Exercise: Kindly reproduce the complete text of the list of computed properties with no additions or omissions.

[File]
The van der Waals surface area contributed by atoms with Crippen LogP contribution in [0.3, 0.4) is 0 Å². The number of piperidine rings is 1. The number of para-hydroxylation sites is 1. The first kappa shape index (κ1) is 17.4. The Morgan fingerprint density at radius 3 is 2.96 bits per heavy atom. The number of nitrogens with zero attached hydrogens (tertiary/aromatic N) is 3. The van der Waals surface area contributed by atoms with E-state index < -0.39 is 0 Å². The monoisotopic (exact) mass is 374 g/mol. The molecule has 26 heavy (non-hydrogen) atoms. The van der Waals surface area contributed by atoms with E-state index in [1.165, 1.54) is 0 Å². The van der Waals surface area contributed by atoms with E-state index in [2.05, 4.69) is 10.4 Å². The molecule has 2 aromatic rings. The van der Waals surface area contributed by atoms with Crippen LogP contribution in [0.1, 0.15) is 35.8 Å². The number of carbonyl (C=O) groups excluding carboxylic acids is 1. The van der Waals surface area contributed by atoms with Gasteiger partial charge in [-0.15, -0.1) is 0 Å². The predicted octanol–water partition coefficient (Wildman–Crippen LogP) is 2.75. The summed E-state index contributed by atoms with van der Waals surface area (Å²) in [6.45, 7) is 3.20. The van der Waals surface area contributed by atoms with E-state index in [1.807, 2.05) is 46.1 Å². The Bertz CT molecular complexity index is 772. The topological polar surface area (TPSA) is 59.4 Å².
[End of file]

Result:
The van der Waals surface area contributed by atoms with Crippen LogP contribution in [0.3, 0.4) is 0 Å². The number of piperidine rings is 1. The number of para-hydroxylation sites is 1. The first kappa shape index (κ1) is 17.4. The Morgan fingerprint density at radius 3 is 2.96 bits per heavy atom. The number of nitrogens with zero attached hydrogens (tertiary/aromatic N) is 3. The van der Waals surface area contributed by atoms with E-state index < -0.39 is 0 Å². The monoisotopic (exact) mass is 374 g/mol. The molecule has 26 heavy (non-hydrogen) atoms. The van der Waals surface area contributed by atoms with E-state index in [1.165, 1.54) is 0 Å². The van der Waals surface area contributed by atoms with E-state index in [2.05, 4.69) is 10.4 Å². The molecule has 2 aromatic rings. The van der Waals surface area contributed by atoms with Crippen LogP contribution in [0.1, 0.15) is 35.8 Å². The number of carbonyl (C=O) groups excluding carboxylic acids is 1. The van der Waals surface area contributed by atoms with Gasteiger partial charge in [-0.15, -0.1) is 0 Å². The predicted octanol–water partition coefficient (Wildman–Crippen LogP) is 2.75. The summed E-state index contributed by atoms with van der Waals surface area (Å²) in [6.45, 7) is 3.20. The van der Waals surface area contributed by atoms with E-state index in [1.807, 2.05) is 46.1 Å². The Bertz CT molecular complexity index is 772. The topological polar surface area (TPSA) is 59.4 Å².